Warwick SU will not join NUS walk-out

If previous protests are anything to go by, March 14 will see a potential 50,000 students take to the streets, demonstrating against fee increases, education cuts and the debt regime – but Warwick SU does not back the idea of a walk-out.

The National Union of Students has called for a countrywide campus walk-out as part of its ‘Week of Action’, requesting that in the context of an on-going war on education, students show the government their continued opposition to current policy.

An email was sent to students in February, informing them of NUS plans to hold an Action Week in March. A national walkout is scheduled for Wednesday 14 and a lobby of parliament for 18 April.

In the newsletter, NUS president Liam Burns urged students to boycott seminars and lectures on the14th, protesting against the “pricing of students out of education”.

The ‘Week of Action’ will show the government that “students will not stand by and let the coalition government press ahead with its destructive policies to privatise our universities,” said Burns.

In the face of the indefinite postponement of the Higher Education Bill, the NUS want this to be the biggest day of protests ever, calling for marches, demonstrations and occupations across the country.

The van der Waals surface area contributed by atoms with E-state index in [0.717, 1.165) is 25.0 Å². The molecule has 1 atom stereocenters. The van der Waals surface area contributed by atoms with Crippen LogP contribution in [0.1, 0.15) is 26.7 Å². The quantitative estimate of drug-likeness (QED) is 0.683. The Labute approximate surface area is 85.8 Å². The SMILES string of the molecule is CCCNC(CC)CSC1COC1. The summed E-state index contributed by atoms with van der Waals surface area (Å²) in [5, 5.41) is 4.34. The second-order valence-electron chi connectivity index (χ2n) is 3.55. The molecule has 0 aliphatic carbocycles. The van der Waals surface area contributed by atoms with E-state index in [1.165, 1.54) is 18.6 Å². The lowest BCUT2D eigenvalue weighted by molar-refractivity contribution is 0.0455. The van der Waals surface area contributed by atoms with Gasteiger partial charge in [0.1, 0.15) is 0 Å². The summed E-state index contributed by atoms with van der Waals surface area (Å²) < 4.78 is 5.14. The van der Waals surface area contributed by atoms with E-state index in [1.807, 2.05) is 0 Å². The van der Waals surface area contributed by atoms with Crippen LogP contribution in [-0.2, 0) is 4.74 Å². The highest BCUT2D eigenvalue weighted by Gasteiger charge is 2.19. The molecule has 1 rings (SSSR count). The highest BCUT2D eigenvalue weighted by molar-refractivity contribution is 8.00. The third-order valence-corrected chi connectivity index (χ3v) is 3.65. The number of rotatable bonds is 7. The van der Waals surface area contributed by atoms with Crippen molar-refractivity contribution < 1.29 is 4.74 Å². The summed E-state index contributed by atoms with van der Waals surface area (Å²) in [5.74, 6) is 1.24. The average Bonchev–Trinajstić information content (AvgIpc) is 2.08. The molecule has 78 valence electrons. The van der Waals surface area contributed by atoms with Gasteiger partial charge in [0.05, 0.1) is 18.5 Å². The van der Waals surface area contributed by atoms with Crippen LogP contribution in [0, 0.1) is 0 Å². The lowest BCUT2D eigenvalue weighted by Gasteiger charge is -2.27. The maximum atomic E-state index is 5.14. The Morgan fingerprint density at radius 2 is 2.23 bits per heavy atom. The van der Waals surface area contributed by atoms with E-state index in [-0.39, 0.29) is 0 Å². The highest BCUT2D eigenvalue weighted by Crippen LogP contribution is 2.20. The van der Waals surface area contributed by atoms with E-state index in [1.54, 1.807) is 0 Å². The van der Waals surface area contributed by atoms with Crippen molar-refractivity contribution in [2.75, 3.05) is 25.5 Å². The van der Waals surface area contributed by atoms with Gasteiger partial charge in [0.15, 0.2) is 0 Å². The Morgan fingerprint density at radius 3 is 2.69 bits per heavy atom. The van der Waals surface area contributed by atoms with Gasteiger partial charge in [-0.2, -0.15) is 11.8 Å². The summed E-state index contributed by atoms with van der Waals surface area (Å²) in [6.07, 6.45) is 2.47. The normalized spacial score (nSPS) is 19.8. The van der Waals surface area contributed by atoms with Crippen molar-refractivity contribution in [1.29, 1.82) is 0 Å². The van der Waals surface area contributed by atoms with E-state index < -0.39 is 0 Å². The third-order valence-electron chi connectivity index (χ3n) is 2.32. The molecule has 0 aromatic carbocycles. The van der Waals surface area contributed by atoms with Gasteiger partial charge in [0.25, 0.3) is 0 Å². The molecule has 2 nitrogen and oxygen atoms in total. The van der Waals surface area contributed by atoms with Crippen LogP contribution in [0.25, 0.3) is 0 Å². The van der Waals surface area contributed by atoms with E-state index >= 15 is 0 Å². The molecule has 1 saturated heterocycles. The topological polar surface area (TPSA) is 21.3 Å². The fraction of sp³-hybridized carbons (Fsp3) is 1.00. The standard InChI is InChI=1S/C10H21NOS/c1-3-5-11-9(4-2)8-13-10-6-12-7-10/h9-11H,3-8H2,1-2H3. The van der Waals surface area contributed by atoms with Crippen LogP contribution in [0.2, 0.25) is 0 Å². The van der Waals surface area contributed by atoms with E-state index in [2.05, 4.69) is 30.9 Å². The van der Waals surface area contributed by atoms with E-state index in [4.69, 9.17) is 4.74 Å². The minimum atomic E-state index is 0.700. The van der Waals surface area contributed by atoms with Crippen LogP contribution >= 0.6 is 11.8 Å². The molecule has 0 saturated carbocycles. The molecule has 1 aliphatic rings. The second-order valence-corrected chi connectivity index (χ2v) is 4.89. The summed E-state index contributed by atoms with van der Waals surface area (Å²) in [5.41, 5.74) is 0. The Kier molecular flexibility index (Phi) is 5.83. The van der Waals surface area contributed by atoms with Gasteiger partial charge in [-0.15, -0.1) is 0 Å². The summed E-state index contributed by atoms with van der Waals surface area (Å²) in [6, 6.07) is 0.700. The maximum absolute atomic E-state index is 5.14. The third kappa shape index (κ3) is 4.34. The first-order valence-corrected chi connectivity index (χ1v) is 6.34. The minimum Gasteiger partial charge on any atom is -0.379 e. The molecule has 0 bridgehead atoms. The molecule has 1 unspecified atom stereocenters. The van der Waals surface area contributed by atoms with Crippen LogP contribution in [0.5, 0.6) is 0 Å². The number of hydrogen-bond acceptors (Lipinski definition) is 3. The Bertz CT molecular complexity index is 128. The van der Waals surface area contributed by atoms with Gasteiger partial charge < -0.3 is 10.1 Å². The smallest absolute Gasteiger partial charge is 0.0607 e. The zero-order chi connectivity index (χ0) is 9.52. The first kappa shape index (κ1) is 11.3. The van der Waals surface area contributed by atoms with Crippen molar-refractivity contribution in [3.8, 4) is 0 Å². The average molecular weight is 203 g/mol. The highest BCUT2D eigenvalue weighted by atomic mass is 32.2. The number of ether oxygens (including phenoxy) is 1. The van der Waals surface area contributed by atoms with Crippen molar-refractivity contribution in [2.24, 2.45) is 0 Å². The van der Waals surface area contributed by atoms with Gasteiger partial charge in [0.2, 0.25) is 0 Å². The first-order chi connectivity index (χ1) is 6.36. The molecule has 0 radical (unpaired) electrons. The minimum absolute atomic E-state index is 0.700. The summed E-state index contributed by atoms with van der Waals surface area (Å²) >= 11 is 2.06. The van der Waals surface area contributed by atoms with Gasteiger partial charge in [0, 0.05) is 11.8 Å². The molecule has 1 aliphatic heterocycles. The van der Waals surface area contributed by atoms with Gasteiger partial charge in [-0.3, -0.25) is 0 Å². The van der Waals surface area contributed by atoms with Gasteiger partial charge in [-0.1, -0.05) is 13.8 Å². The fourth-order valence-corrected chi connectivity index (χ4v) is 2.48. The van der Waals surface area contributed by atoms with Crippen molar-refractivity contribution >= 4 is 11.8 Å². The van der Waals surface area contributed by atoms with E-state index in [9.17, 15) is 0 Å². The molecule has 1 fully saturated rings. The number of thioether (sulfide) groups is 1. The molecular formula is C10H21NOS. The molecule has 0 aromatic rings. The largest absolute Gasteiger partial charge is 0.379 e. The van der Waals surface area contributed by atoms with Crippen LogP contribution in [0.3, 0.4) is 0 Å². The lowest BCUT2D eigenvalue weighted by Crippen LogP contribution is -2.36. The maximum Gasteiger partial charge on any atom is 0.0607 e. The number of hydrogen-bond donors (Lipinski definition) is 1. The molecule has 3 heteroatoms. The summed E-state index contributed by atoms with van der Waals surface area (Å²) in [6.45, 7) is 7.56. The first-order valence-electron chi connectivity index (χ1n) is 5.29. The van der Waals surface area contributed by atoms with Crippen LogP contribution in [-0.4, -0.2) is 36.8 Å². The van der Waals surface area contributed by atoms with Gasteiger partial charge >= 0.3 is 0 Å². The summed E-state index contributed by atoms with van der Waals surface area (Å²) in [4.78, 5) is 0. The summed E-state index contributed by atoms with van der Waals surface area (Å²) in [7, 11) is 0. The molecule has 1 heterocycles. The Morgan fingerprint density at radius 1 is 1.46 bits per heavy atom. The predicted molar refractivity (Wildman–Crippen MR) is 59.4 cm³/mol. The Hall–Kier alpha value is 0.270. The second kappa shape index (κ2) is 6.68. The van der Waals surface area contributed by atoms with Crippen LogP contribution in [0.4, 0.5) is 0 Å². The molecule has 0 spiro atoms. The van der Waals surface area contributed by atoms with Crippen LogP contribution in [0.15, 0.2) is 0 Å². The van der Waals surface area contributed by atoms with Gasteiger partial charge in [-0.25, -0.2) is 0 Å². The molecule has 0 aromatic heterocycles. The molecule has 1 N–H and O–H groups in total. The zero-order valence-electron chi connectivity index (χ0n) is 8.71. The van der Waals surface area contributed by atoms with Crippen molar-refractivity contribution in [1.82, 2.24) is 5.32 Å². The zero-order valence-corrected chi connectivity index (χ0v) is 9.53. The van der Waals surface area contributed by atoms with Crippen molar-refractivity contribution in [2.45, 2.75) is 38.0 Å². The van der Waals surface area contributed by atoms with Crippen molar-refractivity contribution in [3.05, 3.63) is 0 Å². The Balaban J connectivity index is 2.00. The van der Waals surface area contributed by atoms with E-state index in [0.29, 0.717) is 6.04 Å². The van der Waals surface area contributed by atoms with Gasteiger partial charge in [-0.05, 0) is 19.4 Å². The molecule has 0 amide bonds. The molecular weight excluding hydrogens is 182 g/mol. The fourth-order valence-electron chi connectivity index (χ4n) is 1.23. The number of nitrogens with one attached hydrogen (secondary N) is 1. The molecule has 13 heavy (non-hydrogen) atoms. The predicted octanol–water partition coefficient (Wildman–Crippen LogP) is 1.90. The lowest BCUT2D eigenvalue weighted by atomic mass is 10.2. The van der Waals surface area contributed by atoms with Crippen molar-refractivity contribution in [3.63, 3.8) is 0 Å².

The call for action comes after a consultation with the membership on what the NUS’s campaigning priorities should be.

The union feel action is most effective: “The government need to see what campuses will look like if they press ahead with their plans for privatisation – deserted,” said Burns.

However, when asked, most students were unaware of the NUS’s plans.

Others appeared apathetic towards potential protests – “If it means I’ll miss my lectures I’ll get involved,” one said.

Law student Sam Hill said he was “angered” by the government’s plans, but saw attempts to protest as “futile.”

“At the end of the day, the government will do as they please. The protests didn’t work last time. What’s changed?”

Other students disagreed, however. Kit Long, a third-year Union Councillor argued: “The truth is that the reforms to Higher Education will make it significantly easier for students from low-income families to attend university.”

Leo Boe, President of Warwick Students’ Union clarified its position: “Although we won’t be facilitating or calling for a walk-out at Warwick, a tactic we don’t think would be very impacting, we will be using the week to find out how much current students have spent… as part of our Pound in Your Pocket campaign.”

Sean Ruston, Education Officer at Warwick Students’ Union, said “The specific walkout is one of the tactics being encouraged. That we are not going with, because we don’t think it will be as effective on Warwick campus.”

He added that he felt Warwick was somewhere where the walk out would not work as well, explaining that “Our campaign is more based around lobbying the University, rather than condemning government action.”


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